HIS 243 – Midterm Study Guide (Spring 2013)

History 243 – Foundations of the United States

Sections 301 – H & J

Spring 2013

Professor Rogers


Midterm Study Guide


This study guide should provide you with all of the necessary information to study and do well on the mid-term examination. Students will be provided with a blue book in which to write their answers.


The midterm will be held on Monday, March 18, 2013.



The exam will be broken into two parts: term identification and short answer questions.


Part One – Term Identification (15 points)

Students will be given between ten and fifteen terms drawn from the lectures, of which they will be asked to identify only THREE. Again, students are to select only THREE TERMS to identify. Any terms identified beyond that will be ignored. Each identified term will be worth up to five points, for a total of fifteen points on this part of the exam.


In indentifying terms students are expected to explain WHO or WHAT the term is, WHEN the term took place historically, WHERE the term fits geographical, and, most importantly, give the Historical Significance of the term. When describing the WHEN of a term, a student is not required to always give an exact date – centuries (such as 1600s, 1700s, etc.) or over all time periods (the Medieval Warm Period, the American Revolution, etc.) are acceptable.  Any answer that does not cover all of these points will lose points.


A list of possible terms on the test is provided on below.


Part Two – Short Answer (10 points)

Students will be given between five and ten short answer questions, of which they will be asked to answer TWO. Again, students are only to answer TWO questions. Any questions answered beyond that will be ignored. Each question answered will be worth up to five points, for a total of ten points on this part of the exam.


Answers are expected to be between three to four paragraphs and answer all aspects of the question. Any answer that is either too short or fails to cover every aspect of the question will lose points.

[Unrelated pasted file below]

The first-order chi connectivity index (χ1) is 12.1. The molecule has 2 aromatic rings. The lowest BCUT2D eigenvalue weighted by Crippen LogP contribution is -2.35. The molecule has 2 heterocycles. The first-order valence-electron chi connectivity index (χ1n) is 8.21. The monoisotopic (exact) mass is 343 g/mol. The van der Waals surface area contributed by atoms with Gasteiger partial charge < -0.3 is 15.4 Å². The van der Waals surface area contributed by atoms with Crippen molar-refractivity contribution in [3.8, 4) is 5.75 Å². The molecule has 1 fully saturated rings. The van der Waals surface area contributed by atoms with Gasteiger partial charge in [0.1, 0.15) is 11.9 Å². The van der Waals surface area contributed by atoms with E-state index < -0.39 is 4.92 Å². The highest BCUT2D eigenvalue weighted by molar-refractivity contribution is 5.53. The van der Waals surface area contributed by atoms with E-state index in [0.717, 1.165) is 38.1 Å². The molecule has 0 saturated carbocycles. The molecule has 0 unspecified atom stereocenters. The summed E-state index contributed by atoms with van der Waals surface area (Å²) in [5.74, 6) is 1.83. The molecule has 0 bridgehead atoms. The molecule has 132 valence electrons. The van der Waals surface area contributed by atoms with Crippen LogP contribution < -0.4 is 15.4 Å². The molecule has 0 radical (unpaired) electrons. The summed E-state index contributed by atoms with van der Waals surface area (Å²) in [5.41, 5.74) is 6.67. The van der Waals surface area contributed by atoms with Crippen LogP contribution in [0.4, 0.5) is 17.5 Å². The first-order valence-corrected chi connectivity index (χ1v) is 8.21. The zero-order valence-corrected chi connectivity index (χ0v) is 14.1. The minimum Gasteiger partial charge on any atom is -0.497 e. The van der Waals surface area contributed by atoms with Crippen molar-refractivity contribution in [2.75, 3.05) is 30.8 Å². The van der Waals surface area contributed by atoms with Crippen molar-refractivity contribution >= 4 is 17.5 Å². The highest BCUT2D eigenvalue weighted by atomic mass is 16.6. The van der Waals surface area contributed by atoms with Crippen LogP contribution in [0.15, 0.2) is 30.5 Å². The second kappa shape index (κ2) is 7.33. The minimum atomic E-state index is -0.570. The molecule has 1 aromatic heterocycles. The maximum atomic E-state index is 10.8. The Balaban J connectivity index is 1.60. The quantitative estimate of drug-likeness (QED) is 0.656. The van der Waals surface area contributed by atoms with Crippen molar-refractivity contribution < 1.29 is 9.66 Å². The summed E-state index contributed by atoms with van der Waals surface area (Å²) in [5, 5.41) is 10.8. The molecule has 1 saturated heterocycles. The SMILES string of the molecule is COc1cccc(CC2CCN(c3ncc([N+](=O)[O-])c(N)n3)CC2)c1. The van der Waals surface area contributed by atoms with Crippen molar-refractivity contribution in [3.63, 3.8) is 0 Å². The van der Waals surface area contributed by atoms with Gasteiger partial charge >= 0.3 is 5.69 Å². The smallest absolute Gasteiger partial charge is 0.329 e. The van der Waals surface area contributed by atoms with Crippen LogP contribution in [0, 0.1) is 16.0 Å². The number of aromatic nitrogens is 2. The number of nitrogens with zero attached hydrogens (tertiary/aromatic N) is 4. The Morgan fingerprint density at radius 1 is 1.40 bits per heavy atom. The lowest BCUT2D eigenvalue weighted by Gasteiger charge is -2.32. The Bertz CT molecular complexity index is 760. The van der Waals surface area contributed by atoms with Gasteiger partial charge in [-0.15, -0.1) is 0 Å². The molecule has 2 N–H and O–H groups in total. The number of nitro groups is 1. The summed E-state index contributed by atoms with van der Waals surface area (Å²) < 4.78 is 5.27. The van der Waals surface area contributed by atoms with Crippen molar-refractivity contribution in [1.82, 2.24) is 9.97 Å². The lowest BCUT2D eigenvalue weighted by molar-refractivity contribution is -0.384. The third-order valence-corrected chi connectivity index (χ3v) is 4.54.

“Archaic Indians”


“Holy Trinity of Native Crops” (maize, squash, beans)


Mound Builders






Agricultural Revolution

The Black Death


Military Revolution

Spain (Spanish Empire)






 “The Columbia Exchange”


“The Black Legend”





Missionary Friars

“The castas”

“mourning wars”

The Fur Trade



New Birth

Henry VIII






“City on the Hill”

“The Great Migration”

“Bible Commonwealth”

Northern Algonquians


Pequot War

Praying Towns


Slavery in Africa

The Slave Trade & The Middle Passage

The gang system

The task system

Northern slavery


The Netherlands (Dutch Empire)

New Netherland

Navigation Acts


William Penn

“weighty friends”

“holy experiment”

The Stono Rebellion


Indentured Servitude

Bacon’s Rebellion

King Philip’s (Metacom’s) War

Dominion of New England

Commercial & Consumer Revolution

Benjamin Franklin

George Whitefield


“mushroom gentlemen”


Seven Years War (French & Indian War)

The Peace of Paris

Pontiac’s Rebellion

Proclamation Line

Stamp Act

Sons of Liberty

Committees of Correspondence


Tea Act

Coercive Act


Author: Roy Rogers

I am currently a PhD candidate in American History at the Graduate Center at the City University of New York (CUNY). My undergraduate education was at Shepherd University (Political Science & History) and I received an MA in History from George Mason University. As a historian, my research interests include early American history, the early American republic (1780 to 1830), political history, religious history, and gender history. I live in Brooklyn with my girlfriend and our cat.

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